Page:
At this point there remains the problem of showing how my knowledge by acquaintance of Mornington Crescent is apt to yield any knowledge at all of London. That Mornington Crescent is part of London may play a role in the explanation; so might properties of Mornington Crescent in virtue of which it is recognisable as part of London, and so on. But, for Russell, a correct statement of the relation between objects of acquaintance and other objects of knowledge will also be a statement of the relation between the names of objects of acquaintance and expressions for the other things.

The point may most easily be put in terms of sentences. Sentences about, say, material objects turn out on analysis to have a form quite different from their apparent form. No singular reference to a chair occurs in an a fully analysed sentence about the chair. The result, for Russell, is that what had previously seemed impossible demands on our knowledge come on analysis to seem capable of being satisfied. In a precisely parallel way, our understanding of certain sentences had appeared mysterious, but now seems intelligible.

A new theory of how to understand sentences about the material world just is a theory of how we come to know it. This is already determined by Russell’s view that only possible objects of acquaintance can be named, and that the apparent names for other possible objects of knowledge will reveal their real form on analysis. Again, given Russell’s thought that objects of acquaintance are transparent to the subject, problems of knowledge do not arise for such objects. It follows that a correct assessment of our capacity for knowledge will be achieved by understanding the relation between such objects and other objects of knowledge.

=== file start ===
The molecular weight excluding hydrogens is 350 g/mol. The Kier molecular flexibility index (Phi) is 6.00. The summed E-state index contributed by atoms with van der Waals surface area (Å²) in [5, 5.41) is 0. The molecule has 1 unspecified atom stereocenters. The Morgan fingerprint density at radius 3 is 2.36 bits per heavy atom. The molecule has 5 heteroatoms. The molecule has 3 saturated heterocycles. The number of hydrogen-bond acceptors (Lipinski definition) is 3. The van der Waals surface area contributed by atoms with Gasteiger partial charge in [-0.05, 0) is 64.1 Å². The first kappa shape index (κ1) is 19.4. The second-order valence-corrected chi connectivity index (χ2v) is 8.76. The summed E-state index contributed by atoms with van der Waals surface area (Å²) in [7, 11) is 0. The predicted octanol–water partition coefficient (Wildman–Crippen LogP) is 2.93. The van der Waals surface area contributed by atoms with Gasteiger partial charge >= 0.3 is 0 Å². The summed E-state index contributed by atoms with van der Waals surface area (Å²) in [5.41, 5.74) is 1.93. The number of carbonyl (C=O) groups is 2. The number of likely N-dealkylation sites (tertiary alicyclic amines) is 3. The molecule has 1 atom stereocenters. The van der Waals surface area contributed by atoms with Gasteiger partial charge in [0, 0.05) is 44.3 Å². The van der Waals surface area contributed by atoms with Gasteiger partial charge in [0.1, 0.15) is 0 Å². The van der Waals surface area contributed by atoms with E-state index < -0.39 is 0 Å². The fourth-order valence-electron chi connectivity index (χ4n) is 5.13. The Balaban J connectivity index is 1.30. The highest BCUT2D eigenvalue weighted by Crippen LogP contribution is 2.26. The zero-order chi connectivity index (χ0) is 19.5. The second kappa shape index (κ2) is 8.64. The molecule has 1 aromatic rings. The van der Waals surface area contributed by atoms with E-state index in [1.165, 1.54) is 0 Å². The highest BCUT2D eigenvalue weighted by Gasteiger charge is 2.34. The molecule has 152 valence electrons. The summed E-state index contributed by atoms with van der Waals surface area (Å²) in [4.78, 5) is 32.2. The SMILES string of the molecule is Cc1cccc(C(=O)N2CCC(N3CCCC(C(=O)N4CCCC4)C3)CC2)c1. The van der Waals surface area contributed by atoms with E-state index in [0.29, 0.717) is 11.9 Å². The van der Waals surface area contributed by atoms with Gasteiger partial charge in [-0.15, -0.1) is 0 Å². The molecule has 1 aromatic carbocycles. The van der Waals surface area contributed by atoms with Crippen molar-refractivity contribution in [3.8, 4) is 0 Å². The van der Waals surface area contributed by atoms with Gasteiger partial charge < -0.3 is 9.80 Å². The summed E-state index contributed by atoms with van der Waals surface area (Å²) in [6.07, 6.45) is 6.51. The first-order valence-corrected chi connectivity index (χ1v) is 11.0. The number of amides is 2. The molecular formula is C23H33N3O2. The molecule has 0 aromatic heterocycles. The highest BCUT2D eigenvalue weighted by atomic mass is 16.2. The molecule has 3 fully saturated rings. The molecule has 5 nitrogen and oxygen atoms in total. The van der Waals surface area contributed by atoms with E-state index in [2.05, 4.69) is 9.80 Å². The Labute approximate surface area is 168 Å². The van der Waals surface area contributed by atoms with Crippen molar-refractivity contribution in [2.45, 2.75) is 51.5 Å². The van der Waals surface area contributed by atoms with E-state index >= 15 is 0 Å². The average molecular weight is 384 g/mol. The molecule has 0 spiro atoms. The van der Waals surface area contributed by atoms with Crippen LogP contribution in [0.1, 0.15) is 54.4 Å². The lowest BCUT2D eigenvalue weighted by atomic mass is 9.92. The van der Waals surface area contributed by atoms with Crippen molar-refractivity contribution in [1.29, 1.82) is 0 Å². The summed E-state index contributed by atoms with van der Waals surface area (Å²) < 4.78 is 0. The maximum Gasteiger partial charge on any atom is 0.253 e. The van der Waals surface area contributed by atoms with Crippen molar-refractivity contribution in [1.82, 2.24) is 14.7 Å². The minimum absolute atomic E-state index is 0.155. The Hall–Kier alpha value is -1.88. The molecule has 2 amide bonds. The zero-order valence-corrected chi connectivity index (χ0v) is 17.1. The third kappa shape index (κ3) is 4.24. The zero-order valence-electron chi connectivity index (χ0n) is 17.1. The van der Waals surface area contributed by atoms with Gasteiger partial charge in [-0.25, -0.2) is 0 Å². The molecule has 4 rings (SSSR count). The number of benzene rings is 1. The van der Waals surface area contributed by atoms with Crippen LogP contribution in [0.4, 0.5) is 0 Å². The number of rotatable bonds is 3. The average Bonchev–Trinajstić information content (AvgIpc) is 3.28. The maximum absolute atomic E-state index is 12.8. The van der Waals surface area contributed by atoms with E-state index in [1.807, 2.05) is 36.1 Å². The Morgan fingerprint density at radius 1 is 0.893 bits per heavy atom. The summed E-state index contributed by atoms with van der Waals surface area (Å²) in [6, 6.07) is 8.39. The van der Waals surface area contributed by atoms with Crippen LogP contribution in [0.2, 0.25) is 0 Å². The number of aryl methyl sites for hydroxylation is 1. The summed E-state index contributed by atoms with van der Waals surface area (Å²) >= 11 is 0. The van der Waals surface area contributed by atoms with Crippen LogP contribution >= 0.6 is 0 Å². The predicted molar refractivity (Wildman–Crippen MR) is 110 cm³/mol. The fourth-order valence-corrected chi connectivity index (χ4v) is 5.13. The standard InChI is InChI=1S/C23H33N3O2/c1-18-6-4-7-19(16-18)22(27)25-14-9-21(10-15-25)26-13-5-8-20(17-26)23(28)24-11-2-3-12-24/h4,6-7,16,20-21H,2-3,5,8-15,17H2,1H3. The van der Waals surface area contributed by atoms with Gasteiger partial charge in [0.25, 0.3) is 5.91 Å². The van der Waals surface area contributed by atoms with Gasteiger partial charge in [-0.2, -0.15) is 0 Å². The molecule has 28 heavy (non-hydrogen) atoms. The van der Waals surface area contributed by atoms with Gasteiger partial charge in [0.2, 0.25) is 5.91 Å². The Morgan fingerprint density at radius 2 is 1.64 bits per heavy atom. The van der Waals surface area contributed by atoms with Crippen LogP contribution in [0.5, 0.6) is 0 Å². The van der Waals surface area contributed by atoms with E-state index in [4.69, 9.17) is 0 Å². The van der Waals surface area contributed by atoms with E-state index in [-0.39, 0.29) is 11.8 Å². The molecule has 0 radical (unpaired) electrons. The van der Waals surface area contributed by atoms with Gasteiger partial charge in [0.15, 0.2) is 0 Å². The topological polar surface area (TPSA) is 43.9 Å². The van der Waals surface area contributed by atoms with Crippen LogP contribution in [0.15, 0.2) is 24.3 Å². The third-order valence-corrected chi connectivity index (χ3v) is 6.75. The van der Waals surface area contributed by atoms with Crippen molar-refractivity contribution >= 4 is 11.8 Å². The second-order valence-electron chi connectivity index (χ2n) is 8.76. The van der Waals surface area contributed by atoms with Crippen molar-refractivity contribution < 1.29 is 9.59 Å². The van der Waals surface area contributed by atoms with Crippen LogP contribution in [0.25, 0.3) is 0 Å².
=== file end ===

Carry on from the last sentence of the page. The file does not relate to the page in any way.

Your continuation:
The theory of knowledge is thus advanced by the analysis of sentences. It is important to be clear on what it is that such analysis, successfully completed, reveals. It reveals which objects are complexes and, for those complexes, what their constituents are, and how those constituents are disposed to each other. Thus Russell says: “Analysis may be defined as the discovery of the constituents and the manner of combination of a given complex.”13

As we shall see in more detail shortly, we can be acquainted with complexes as well as simples. Thus, from the point of view of epistemological explanation, analysis can work in either of two directions. It can show how I can have knowledge of a complex in virtue of having knowledge of its constituents. But it can also show how I can have knowledge of constituents in virtue of having knowledge of a complex.

The latter point turns out to have particular importance for Russell’s ideas about the visual field. For, in many if not all ordinary perceptual cases, we precisely are acquainted with complex objects. We may take Russell’s own example:14